Health Secretary Alan Johnson has promised that the Next Stages review of the NHS by Health Minister Lord Darzi will not lead to structural changes. Mr Johnson also told delegates at the NHS Confederation’s annual conference in Manchester that there would be “no new targets”.

However, he refused to turn down the temperature of the ongoing row between the Government and the Conservatives and British Medical Association over polyclinics. Johnson stressed that the Government “will continue to agitate for improved access to primary care … enhancing it, not diminishing it”.

Measuring up
Johnson also told the conference that “the overwhelming emphasis of the Next Stages review will be on quality. measures: not just effeciveness and safety, but compassion”. In a new initiative trailed to The Guardian, he emphasised that new ratings will be taken to assess staff compassion and friendliness to patients in hospitals: “Our review of the quality framework on performance is under way, and we’re developing metrics in partnership with staff to encompass patient experience…and compassion”.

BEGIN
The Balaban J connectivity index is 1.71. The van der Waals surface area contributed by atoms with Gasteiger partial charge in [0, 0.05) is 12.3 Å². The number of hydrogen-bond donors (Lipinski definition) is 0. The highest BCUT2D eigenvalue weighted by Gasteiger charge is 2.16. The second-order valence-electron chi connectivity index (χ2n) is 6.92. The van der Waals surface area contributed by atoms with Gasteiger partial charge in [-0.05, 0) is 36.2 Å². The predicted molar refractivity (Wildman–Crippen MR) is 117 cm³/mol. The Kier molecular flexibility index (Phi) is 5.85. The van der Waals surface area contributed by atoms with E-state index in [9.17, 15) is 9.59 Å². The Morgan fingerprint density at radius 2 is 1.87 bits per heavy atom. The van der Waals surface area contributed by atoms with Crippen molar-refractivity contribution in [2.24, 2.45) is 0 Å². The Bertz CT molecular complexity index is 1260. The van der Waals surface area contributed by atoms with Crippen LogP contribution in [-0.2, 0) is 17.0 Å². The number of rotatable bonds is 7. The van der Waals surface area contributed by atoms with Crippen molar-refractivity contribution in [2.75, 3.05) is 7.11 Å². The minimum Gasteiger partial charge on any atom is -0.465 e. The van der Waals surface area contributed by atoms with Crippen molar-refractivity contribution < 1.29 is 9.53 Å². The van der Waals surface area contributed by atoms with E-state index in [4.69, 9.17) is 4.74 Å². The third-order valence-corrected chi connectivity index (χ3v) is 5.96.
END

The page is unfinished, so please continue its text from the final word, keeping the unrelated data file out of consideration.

He said that patients should expect excellent care and clean hospitals as basics, “they are dismayed when little things go wrong: not helping patients to eat at mealtimes”. Johnson added that “it’s not helping if patients feel disempowered or treated without sensitivity”. He revealed that the Department of Health has been working with the Royal College of Nursing on strategies to improve care, with emphasis on respect, dignity and communication”.

Bonfire of the inspectorates?,/b>
After his speech, Johnson made what may prove to be the biggest revelation. A questioner emphasised the regulatory burden on the NHS, with over 70 organisations able to inspect NHS organiations. Johnson told the conference “we ought to boil down the number of inspections”.

He also emphasised that the three-year funding agreement for health in the Government’s last Comprehensive Spending Review was a “done deal”.